Of course, all of that had little effect on Wall Street, where investors were looking hopefully for a stronger sign that a new technology boom is taking flight. IBM’s stock fell after the announcement, and as dreams of a return to the go-go nineties were dashed — at least temporarily. We suspect such a cycle of hope and despair may continue for some time on Wall Street, as will the apparent belief that information technology stocks will once again be high flyers on which lots of money can be made, just like the good old days. To this dream, we simply must say, “Bunk.” The tech bubble, and its aftermath, was much like the experience of many collegians on spring break, who wake up one morning wondering, “Where am I?” “How did I get here?” and “Where’s all my money?” IT managers, swept up in the fear and uncertainty of both the Internet and Y2K, found themselves either forced or urged to invest in a host of new technologies and products regardless of their actual utility and are now being forced to not only clean up the mess of this spending binge but also lay the IT foundation for the coming years and do so with much tighter budget restraints. As such, they are seeking ways to extend what they can of their existing IT footprint, while looking down the road at what they will need to stay competitive in the coming years. The fact that the future can be more distinctly discerned now than in the midst of the Internet dust storm does not make the task any easier; it just sets the demands more specifically. In our mind, IBM has recognized that reality for the most part, and continues to effectively keep one foot squarely in the present while taking a step forward toward the computing needs of the next five years… just like its customers. That may not make for spectacular results each quarter, but bodes, in our opinion, that IBM is keeping a very close eye on its customers’ needs, something that should continue to bear steady, if not spectacular, financial results going forward.
Last week the 9th U.S. Circuit Court of Appeals in San Francisco issued a ruling rejecting the FCC's opinion that cable broadband should be considered solely an information service and should instead recognize that it contains a telecommunications service. This is in sharp contrast to the position held by the FCC that has favored cable and other non-telephony providers’ broadband services by not requiring that they be subject to the same regulations as telecommunications providers, especially with respect to the requirement that they lease their infrastructure to outside providers if requested. At present, the descendent LECs of the AT&T breakup, Verizon, SBC, Qwest, and BellSouth are required to lease their DSL lines to third-party ISPs; however, similar limitations do not apply to advanced broadband services, typically fibre-optics that the Baby Bells are planning to deploy in the future. The FCC’s chairman, Michael Powell, has ordered its General Counsel to appeal the ruling.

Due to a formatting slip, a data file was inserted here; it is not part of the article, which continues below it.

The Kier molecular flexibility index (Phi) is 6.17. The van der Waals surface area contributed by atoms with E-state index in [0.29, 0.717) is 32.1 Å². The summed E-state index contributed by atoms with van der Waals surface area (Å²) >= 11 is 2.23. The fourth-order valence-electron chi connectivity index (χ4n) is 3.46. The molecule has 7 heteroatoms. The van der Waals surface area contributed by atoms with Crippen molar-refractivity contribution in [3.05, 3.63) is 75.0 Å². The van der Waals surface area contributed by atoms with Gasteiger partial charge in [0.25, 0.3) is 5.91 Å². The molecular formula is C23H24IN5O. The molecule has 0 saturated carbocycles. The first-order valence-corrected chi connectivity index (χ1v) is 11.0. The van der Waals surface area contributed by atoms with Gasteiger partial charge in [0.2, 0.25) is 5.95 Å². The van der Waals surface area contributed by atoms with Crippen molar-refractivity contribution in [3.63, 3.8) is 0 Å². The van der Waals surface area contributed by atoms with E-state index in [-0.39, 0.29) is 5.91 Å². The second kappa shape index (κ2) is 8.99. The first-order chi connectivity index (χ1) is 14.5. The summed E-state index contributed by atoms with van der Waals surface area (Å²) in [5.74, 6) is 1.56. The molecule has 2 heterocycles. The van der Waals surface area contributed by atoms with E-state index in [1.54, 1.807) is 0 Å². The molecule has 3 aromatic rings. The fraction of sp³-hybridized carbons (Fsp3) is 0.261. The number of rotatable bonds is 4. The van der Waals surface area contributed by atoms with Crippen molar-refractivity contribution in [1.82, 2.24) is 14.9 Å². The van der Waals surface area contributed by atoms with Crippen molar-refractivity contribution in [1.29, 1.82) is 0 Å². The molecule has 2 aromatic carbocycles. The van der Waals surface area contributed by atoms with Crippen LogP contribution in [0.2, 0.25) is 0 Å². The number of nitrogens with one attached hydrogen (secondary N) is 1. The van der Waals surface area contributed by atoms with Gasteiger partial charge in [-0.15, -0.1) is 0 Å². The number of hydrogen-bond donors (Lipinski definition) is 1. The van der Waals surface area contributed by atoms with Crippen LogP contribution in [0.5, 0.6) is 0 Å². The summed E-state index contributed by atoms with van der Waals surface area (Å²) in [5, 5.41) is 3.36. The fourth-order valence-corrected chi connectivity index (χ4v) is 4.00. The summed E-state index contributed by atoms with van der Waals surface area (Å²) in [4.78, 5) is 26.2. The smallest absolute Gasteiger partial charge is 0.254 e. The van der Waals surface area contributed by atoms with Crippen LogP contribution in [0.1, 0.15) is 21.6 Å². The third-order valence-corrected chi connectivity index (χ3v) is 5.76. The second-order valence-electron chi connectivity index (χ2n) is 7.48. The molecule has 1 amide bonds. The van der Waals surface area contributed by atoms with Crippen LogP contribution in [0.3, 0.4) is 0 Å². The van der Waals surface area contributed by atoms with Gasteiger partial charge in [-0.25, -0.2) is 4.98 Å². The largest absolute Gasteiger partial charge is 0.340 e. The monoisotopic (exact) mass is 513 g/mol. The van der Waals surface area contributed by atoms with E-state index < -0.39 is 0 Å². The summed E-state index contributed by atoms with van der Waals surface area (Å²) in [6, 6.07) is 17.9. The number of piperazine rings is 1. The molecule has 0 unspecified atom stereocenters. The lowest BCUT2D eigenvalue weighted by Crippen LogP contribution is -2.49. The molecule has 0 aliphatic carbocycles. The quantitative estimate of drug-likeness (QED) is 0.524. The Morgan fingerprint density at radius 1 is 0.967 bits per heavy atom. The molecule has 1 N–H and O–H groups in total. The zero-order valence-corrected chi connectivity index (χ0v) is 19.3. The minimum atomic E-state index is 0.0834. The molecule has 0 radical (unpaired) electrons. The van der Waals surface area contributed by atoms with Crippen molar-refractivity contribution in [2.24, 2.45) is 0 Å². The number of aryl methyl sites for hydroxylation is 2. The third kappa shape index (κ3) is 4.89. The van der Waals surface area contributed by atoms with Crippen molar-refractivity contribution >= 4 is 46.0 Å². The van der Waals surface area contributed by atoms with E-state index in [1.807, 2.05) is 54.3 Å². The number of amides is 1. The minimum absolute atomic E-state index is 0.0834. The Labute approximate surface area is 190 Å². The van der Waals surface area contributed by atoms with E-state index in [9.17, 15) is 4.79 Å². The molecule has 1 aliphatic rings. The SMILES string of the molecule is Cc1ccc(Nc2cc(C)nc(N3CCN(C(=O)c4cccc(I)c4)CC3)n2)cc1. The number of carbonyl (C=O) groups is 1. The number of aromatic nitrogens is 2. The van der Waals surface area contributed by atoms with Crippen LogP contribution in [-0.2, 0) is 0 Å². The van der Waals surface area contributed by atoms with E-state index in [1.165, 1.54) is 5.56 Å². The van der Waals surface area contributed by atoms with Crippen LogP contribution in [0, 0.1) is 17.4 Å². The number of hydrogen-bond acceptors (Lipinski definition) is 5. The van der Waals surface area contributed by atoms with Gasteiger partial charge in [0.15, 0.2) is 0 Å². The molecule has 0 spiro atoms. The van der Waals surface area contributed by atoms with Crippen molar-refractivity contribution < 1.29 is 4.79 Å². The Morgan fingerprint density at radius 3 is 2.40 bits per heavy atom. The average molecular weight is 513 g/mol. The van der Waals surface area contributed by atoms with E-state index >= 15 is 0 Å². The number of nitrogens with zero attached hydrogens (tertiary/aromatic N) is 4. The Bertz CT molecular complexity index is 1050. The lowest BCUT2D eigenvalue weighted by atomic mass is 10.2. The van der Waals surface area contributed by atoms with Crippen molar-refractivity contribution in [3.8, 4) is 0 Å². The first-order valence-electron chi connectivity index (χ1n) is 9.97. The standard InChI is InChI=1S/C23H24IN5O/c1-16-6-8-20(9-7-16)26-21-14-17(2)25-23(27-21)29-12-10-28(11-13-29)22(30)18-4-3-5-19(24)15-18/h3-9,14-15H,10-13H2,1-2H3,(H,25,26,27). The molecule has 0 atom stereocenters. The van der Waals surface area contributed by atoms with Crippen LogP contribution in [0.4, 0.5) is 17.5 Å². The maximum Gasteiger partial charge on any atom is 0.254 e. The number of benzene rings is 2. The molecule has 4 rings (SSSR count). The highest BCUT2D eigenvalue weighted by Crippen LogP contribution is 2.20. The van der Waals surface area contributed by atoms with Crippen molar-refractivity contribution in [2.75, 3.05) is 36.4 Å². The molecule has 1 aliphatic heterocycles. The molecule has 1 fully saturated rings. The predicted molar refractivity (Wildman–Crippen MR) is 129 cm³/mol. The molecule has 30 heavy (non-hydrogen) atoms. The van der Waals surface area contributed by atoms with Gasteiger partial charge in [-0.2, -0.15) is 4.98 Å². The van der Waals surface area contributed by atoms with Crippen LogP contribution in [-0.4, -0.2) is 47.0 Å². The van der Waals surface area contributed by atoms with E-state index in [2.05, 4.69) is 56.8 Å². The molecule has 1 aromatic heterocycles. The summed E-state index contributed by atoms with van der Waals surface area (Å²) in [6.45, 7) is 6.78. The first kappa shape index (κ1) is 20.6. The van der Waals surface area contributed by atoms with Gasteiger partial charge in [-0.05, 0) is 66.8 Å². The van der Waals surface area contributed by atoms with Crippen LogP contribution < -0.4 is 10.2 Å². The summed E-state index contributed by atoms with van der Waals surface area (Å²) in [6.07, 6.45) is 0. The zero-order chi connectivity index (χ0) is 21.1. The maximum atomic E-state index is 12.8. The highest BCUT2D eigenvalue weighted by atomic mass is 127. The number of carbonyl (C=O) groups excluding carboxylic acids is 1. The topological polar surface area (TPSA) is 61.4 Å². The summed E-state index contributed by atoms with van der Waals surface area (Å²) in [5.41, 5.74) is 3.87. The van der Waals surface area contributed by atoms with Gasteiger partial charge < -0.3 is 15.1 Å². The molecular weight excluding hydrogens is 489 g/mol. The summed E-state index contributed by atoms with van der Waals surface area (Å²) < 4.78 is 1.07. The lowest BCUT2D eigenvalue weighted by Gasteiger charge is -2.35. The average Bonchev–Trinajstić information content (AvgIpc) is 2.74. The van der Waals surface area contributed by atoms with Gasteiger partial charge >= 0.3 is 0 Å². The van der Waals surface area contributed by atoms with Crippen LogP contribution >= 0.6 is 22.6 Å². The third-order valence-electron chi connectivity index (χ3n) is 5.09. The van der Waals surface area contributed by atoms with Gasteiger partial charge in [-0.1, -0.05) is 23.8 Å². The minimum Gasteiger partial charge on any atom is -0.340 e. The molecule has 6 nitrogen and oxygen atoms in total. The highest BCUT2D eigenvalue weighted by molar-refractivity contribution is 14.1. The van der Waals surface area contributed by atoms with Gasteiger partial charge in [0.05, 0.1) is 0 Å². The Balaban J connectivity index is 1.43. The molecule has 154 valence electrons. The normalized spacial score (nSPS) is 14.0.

Ever since the Telecommunications Act of 1996 went into effect, there have been many attempts to bring true competition into the telecommunications marketplace. Yet in most every instance, there have been myriad excuses as to why a certain competitive event should not be allowed to happen (local phone competition, open access to DSL lines, freedom from local network completion charges, etc.), while industry players overall promoted the notion that all other competitive market entries should immediately be celebrated and enforced. Often at the basis of these attempted legal remedies is the argument that local phone companies are guaranteed a positive ROI in exchange for universal service whereas all other players are bereft of universal service requirements, but have no guarantee that they will ever earn back their investment let alone make a profit. As valid as these claims may seem, there is a much simpler reality at hand: most end users don’t give two hoots about what the infrastructure is or how it is financed; they just want to believe that they have choice in selecting broadband internet, in large part due to the notion that competition will limit price gouging or other unfriendly (to customers) commercial behavior.